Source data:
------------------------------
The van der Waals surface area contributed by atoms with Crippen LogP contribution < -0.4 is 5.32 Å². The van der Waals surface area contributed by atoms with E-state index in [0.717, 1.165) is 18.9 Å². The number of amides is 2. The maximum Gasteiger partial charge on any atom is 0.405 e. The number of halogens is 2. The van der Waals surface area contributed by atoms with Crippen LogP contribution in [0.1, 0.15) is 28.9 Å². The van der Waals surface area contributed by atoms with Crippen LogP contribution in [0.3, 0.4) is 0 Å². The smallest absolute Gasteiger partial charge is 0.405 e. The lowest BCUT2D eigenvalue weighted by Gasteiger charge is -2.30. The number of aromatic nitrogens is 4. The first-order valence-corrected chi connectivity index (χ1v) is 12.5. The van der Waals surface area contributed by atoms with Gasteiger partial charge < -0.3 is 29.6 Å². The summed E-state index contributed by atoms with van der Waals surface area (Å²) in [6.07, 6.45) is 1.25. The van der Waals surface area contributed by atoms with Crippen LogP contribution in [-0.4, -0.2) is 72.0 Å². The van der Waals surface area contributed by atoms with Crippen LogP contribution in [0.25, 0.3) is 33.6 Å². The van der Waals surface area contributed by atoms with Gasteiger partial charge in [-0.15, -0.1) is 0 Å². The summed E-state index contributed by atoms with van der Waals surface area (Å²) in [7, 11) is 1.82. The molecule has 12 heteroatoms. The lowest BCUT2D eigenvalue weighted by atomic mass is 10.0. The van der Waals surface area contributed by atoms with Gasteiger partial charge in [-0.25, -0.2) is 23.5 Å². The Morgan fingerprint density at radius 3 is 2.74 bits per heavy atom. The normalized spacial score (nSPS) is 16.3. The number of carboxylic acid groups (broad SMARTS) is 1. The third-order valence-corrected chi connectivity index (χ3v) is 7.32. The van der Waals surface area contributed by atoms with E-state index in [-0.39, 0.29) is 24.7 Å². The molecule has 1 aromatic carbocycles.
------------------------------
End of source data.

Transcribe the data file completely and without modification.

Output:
The van der Waals surface area contributed by atoms with Crippen LogP contribution < -0.4 is 5.32 Å². The van der Waals surface area contributed by atoms with E-state index in [0.717, 1.165) is 18.9 Å². The number of amides is 2. The maximum Gasteiger partial charge on any atom is 0.405 e. The number of halogens is 2. The van der Waals surface area contributed by atoms with Crippen LogP contribution in [0.1, 0.15) is 28.9 Å². The van der Waals surface area contributed by atoms with Crippen LogP contribution in [0.3, 0.4) is 0 Å². The smallest absolute Gasteiger partial charge is 0.405 e. The lowest BCUT2D eigenvalue weighted by Gasteiger charge is -2.30. The number of aromatic nitrogens is 4. The first-order valence-corrected chi connectivity index (χ1v) is 12.5. The van der Waals surface area contributed by atoms with Gasteiger partial charge < -0.3 is 29.6 Å². The summed E-state index contributed by atoms with van der Waals surface area (Å²) in [6.07, 6.45) is 1.25. The van der Waals surface area contributed by atoms with Crippen LogP contribution in [-0.4, -0.2) is 72.0 Å². The van der Waals surface area contributed by atoms with Crippen LogP contribution in [0.25, 0.3) is 33.6 Å². The van der Waals surface area contributed by atoms with Gasteiger partial charge in [-0.15, -0.1) is 0 Å². The summed E-state index contributed by atoms with van der Waals surface area (Å²) in [7, 11) is 1.82. The molecule has 12 heteroatoms. The lowest BCUT2D eigenvalue weighted by atomic mass is 10.0. The van der Waals surface area contributed by atoms with Gasteiger partial charge in [-0.25, -0.2) is 23.5 Å². The Morgan fingerprint density at radius 3 is 2.74 bits per heavy atom. The normalized spacial score (nSPS) is 16.3. The number of carboxylic acid groups (broad SMARTS) is 1. The third-order valence-corrected chi connectivity index (χ3v) is 7.32. The van der Waals surface area contributed by atoms with E-state index in [-0.39, 0.29) is 24.7 Å². The molecule has 1 aromatic carbocycles.